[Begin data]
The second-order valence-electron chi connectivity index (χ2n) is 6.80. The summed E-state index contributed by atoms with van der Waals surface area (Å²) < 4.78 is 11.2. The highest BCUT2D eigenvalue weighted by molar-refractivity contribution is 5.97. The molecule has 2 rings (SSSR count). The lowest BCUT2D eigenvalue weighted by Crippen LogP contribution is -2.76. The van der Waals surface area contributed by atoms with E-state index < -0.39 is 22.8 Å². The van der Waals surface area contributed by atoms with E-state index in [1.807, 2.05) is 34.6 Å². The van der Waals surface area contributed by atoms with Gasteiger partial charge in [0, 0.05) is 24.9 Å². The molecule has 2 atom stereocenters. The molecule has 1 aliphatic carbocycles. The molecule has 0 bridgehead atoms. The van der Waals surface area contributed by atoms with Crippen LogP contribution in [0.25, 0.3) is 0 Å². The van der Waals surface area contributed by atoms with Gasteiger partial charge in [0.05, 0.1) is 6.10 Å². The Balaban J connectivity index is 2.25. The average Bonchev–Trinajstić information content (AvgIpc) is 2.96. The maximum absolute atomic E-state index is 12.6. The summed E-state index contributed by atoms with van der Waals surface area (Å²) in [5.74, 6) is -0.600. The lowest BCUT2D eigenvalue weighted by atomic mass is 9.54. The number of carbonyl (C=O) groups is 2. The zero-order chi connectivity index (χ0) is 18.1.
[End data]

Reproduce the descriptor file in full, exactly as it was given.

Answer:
The second-order valence-electron chi connectivity index (χ2n) is 6.80. The summed E-state index contributed by atoms with van der Waals surface area (Å²) < 4.78 is 11.2. The highest BCUT2D eigenvalue weighted by molar-refractivity contribution is 5.97. The molecule has 2 rings (SSSR count). The lowest BCUT2D eigenvalue weighted by Crippen LogP contribution is -2.76. The van der Waals surface area contributed by atoms with E-state index < -0.39 is 22.8 Å². The van der Waals surface area contributed by atoms with E-state index in [1.807, 2.05) is 34.6 Å². The van der Waals surface area contributed by atoms with Gasteiger partial charge in [0, 0.05) is 24.9 Å². The molecule has 2 atom stereocenters. The molecule has 1 aliphatic carbocycles. The molecule has 0 bridgehead atoms. The van der Waals surface area contributed by atoms with Crippen LogP contribution in [0.25, 0.3) is 0 Å². The van der Waals surface area contributed by atoms with Gasteiger partial charge in [0.05, 0.1) is 6.10 Å². The Balaban J connectivity index is 2.25. The average Bonchev–Trinajstić information content (AvgIpc) is 2.96. The maximum absolute atomic E-state index is 12.6. The summed E-state index contributed by atoms with van der Waals surface area (Å²) in [5.74, 6) is -0.600. The lowest BCUT2D eigenvalue weighted by atomic mass is 9.54. The number of carbonyl (C=O) groups is 2. The zero-order chi connectivity index (χ0) is 18.1.